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The Power of ScaleIO – Forrester Total Economy Impact Study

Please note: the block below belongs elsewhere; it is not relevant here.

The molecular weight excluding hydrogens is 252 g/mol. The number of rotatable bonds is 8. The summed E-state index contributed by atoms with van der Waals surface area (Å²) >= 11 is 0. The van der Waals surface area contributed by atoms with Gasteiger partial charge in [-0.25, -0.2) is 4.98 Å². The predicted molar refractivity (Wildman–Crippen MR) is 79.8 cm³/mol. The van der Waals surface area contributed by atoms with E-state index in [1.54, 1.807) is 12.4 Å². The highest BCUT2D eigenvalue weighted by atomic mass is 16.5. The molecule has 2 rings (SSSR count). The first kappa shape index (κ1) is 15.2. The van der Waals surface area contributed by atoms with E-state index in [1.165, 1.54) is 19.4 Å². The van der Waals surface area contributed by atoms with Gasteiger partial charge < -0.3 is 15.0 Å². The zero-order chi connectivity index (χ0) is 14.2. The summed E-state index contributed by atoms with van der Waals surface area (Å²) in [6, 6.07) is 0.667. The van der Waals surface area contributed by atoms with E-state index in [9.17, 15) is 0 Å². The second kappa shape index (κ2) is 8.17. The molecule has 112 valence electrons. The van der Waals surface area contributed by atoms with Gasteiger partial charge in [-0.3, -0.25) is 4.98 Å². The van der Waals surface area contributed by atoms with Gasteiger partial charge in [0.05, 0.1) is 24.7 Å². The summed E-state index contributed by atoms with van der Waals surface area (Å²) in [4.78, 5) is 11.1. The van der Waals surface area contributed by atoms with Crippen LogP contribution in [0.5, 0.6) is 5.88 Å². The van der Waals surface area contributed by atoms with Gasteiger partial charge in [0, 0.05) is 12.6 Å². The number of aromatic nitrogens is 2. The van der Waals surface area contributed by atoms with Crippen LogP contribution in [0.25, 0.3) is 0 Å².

first_imgSave $88.2M in costs – Check. 140,000 hours of developer productivity saved – Check. 20 million+ IOPS – Check. 5X improvement in deployment time – Check. Data migration – Every 25 Years…Check!Dell EMC commissioned Forrester to interview a large, global financial institution – a long standing Dell EMC ScaleIO customer – to create a Forrester Total Economic Impact report. Forrester TEI reports are well regarded throughout the industry as objective, impartial studies of products’ and technologies’ economic impact on a business. The results were simply outstanding. Forrester estimates that the customer enjoyed $186.7 million in total benefits, a savings of $88.2 million after deploying ScaleIO over a period of four years with an outstanding ROI of 89% and a payback period of only 10 months. This includes categories such as CapEx savings from storage hardware and software, savings from power cooling and facilities, OpEx savings from management and support and substantial savings from avoiding disruptions from migrations by the application team. The customer expanded their ScaleIO deployment from a single datacenter to 8 data centers in a short period of 18 months and estimates that 72 PBs of storage will be managed by ScaleIO within the next four years.Before ScaleIOPrior to using ScaleIO, the interviewed customer embarked on a strategy initiative to transform into a digital organization, shifting over $1 billion from the IT infrastructure budget to application development areas to fuel client innovation. At the same time, the financial crisis forced the bank to invest more heavily in IT to increase collaboration and reduce costs. These drivers led to increased growth in storage and infrastructure requirements to support these projects. At a 30% annual growth rate of the organization’s SAN storage environment, the pace of growth was offsetting the benefits from traditional storage as the cost of managing storage in silos got bigger each year. The organization realized that it needed a cost-efficient storage solution that could scale with the enterprise.After ScaleIOToday the customer has thousands of developers on the ScaleIO platform managing thousands of applications and their number keeps on expanding rapidly.  For example the customer expects to have 40% of databases running on ScaleIO by 2019. The typical storage pod has anywhere between 90 to 110 servers in a single ScaleIO cluster which, though a big number, is only a fraction of the total number of servers that CAN be managed in a single ScaleIO cluster. ScaleIO’s outstanding performance has won many fans in the customer’s organization as each all-flash configured pod can easily provide 20 million IOPS. Capex SavingsThe customer’s total CAPEX savings of $111 million is generated by large savings from mainly three categories.From massively consolidating multiple silos of underutilized storage. With ScaleIO’s excellent performance, scalability, flexibility and reliability, the customer is able to pool storage resources much more efficiently and significantly consolidate multiple islands of traditional storage down to an optimal footprint.All features are included in the ScaleIO pricing. There is no separately charged feature license.Avoiding Fiber Channel. By not having to deploy Fiber Channel SAN hardware and software which include Fiber Channel switches, directors, software licenses, cables, racks and HBAs.In order to reap these savings over four years, the customer invested $71.7 million in ScaleIO software and hardware.Opex SavingsThis organization reported that “from a labor support perspective, the operating costs of ScaleIO are one-tenth the operating costs of traditional storage.” Part of this cost reduction was due to the elimination of “big lift and shift” storage array upgrades.Management and support cost savings came from easier deployment activities such as bidding, capacity planning, and faster provisioning of storage. For example, they were able to stand up a pod in 31 days with ScaleIO when compared to six months in a traditional block storage environment. This translates to a 5X improvement or 83% reduction in deployment time. Further, they were able to eliminate forklift upgrades and data migration costs resulting in 140,000 hours saved from approximately 3,500 developers saving 40 hours on an average. Lastly, the IT infrastructure team was also able to reduce management effort with virtualization and consolidation. In total, the customer saves an estimated $55.7 million over four years.In order to reap these savings the customer invested $19.6 million in operating expenses for ScaleIO. These included Implementation costs, Labor costs and Ongoing Management costs.Data Center CostsFinally, the organization provided estimates from 30% to 98% reduction in power, cooling and facilities costs across the organization. One interviewee noted that with the efficiency brought by its ScaleIO investment, the organization now had more space in the data center to run other hardware. This is a valuable benefit as the cost of building a new data center when an organization runs out of space can run into millions of dollars.In aggregate the customer is estimated to save about $20 million over four years. The data center costs for ScaleIO over the same period of time are expected to be about $7 million.In SummaryScaleIO is a transformational technology. As validated in the TEI report, a customer can completely redefine their IT processes – add agility, accelerate deployment, completely eliminate migrations altogether and reduce costs significantly through massive consolidation by adopting ScaleIO. As we move towards a new era in IT where software defined infrastructure is the NEW norm, ScaleIO is the perfect enterprise grade software defined storage for ALL enterprise applications.ResourcesFull Study: The Total Economic Impact Of Dell EMC ScaleIOInfographics: 1 Pagerlast_img read more